Xavi confident De Jong won’t be affected by Man Utd transfer saga
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The Qatar Investment Authority has moved on from discussions with Liverpool over a potential takeover and will instead focus their attention on a blockbuster purchase of Manchester United, according to reports. QIA had been in talks with Reds owners Fenway Sports Group but apparently could not agree on a full takeover.
Qatari consortiums have been in talks with several Premier League clubs over possible investments. Liverpool, United and Tottenham have all reportedly been considered, although Qatar Sports Investment’s control of Paris Saint-Germain has provided a potential hitch.
QIA held discussions with Liverpool’s owners over buying the Merseyside club. FSG are understood to be seeking investment in the Reds, knowing they can no longer compete with the financial muscle of Manchester City, Chelsea and Newcastle.
However, FSG’s insistence that they will not sanction a full sale has seen QIA move on to north-west rivals United. They apparently do not want to invest £2billion in the club if they are not going to have full control of Liverpool.
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That is according to finance journalist Alex Miller, who reports that a full sale of Liverpool is ‘unlikely’. FSG are only interested in partial investment at this stage, despite reports from late last year claiming that the American group had put the club up for sale.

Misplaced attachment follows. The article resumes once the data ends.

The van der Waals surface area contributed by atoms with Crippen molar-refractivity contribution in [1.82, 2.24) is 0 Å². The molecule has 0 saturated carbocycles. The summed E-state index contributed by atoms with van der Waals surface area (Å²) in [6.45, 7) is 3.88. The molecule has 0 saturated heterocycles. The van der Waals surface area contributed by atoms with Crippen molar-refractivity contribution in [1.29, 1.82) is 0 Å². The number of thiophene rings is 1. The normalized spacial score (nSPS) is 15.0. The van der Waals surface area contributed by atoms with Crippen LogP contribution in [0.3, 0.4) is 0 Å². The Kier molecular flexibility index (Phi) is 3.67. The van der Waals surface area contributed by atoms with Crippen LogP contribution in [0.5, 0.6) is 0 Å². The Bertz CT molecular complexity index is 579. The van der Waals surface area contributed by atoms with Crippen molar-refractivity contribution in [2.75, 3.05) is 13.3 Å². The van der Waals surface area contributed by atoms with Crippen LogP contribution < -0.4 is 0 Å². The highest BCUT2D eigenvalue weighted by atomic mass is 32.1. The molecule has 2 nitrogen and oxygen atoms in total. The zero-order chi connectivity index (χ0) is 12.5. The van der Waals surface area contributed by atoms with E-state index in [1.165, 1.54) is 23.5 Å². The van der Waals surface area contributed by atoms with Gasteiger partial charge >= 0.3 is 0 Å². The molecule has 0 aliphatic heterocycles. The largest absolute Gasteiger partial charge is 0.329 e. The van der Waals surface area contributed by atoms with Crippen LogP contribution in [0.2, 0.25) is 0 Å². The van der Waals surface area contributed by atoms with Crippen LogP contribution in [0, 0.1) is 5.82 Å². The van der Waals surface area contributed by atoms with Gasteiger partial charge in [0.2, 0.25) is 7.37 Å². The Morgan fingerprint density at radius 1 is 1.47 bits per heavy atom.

QIA – Qatar’s sovereign wealth fund – has apparently moved on to United, who have already had interest from a separate Qatari entity. A consortium from the Middle East nation is reportedly set to bid £4bn for the Red Devils.
A report by L’Equipe says that the group claims to be a private Qatari fund and is entirely separate to the sovereign wealth fund. Due to UEFA regulations, any Qatari group attempting to buy a club playing in European competition would need to prove that it is separate to QSI due to its ownership of PSG.
Alternatively, QSI would need to relinquish its control of the Ligue 1 champions. However, that seems unlikely at this stage.
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United were put up for sale last November and Raine Group were put in charge of assessing bids. It is the same bank that oversaw the £2.5bn takeover of Chelsea by the Boehly-Clearlake consortium last May.
CEO Richard Arnold updated fans on the process in late January, saying: “As part of this process, the board will consider all strategic alternatives, including new investment into the club, a sale, or other transactions involving the company.
“This will include an assessment of several initiatives to strengthen the club, including stadium and infrastructure redevelopment, and expansion of the club’s commercial operations on a global scale, each in the context of enhancing the long-term success of the club’s men’s, women’s and academy teams, and bringing benefits to fans and other stakeholders.”
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